The result of a perfect storm of factors that culminated in a great moral catastrophe, the Salem witch trials of 1692 took a breathtaking toll on the young English colony of Massachusetts. Over 150 people were imprisoned, and nineteen men and women, including a minister, were executed by hanging.... More


A Company Man
The Remarkable French-Atlantic Voyage of a Clerk for the Company of the Indies [HC] Edited by Erin M. Greenwald

[Book description not available]


The Papers of Francis Bernard
Governor of Colonial Massachusetts, 1760–1769 Francis Bernard

Governor Francis Bernard's historical reputation rests on his role in pushing the American colonists toward revolution. Bernard was the kind of government official without whom revolutions might not occur: A thwarted modernizer, despairing of metropolitan inertia and resentful of local power shifts... More


The Papers of Francis Bernard
Governor of Colonial Massachusetts, 1760–1769 Francis Bernard

British Regulars marched into Boston at midday on Saturday 1 October 1768. For weeks there had been rumors that the landing would be resisted. But by four in the afternoon the two regiments were parading on the Common without incident. The troops were there to deter rioters, cow radicals, and... More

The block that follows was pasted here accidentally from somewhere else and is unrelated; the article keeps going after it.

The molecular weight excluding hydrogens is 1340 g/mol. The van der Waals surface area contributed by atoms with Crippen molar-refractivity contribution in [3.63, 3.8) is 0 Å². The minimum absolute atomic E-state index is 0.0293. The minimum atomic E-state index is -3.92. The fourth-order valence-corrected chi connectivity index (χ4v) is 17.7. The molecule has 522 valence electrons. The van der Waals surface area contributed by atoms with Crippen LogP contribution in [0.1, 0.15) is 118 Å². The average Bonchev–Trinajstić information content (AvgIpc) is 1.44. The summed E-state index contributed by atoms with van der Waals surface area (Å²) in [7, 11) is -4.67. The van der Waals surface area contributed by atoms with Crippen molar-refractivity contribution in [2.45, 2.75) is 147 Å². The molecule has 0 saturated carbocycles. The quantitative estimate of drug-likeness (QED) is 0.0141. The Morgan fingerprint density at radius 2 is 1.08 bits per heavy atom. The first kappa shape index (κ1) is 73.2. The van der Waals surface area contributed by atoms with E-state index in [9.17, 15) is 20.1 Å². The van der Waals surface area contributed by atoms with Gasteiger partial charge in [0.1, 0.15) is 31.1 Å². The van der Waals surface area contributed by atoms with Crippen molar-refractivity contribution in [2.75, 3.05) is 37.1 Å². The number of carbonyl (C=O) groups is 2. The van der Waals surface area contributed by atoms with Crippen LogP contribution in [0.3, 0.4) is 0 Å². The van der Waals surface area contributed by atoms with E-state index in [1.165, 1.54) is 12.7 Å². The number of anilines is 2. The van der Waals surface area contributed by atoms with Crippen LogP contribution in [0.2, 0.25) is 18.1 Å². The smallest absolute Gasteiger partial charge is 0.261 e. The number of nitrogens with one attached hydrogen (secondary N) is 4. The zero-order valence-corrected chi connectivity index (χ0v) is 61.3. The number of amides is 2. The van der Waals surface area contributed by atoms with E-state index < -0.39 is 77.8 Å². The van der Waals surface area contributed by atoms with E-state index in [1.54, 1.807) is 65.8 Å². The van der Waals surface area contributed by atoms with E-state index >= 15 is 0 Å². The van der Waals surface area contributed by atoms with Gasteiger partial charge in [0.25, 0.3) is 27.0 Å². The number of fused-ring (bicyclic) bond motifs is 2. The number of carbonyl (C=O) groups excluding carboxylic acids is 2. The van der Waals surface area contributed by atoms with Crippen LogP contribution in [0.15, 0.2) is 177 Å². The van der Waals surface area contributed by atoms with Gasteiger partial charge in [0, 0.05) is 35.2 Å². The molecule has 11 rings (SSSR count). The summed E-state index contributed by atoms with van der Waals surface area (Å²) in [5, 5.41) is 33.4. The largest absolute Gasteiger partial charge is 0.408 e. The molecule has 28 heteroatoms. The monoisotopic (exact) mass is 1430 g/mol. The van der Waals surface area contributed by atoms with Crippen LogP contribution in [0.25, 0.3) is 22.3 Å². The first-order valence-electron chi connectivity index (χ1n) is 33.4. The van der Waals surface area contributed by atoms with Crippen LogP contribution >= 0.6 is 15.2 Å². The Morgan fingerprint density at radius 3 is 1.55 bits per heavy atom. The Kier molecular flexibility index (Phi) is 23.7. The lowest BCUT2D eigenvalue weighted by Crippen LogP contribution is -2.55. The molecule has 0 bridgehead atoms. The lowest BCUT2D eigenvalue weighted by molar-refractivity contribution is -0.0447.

White, Red, and Black
The Seventeenth-Century Virginian Frank Craven

[Book description not available]


Tom Paine's America
The Rise and Fall of Transatlantic Radicalism in the Early Republic Seth Cotlar

Tom Paine’s America explores the vibrant, transatlantic traffic in people, ideas, and texts that profoundly shaped American political debate in the 1790s. In 1789, when the Federal Constitution was ratified, "democracy" was a controversial term that very few Americans used to describe their new... More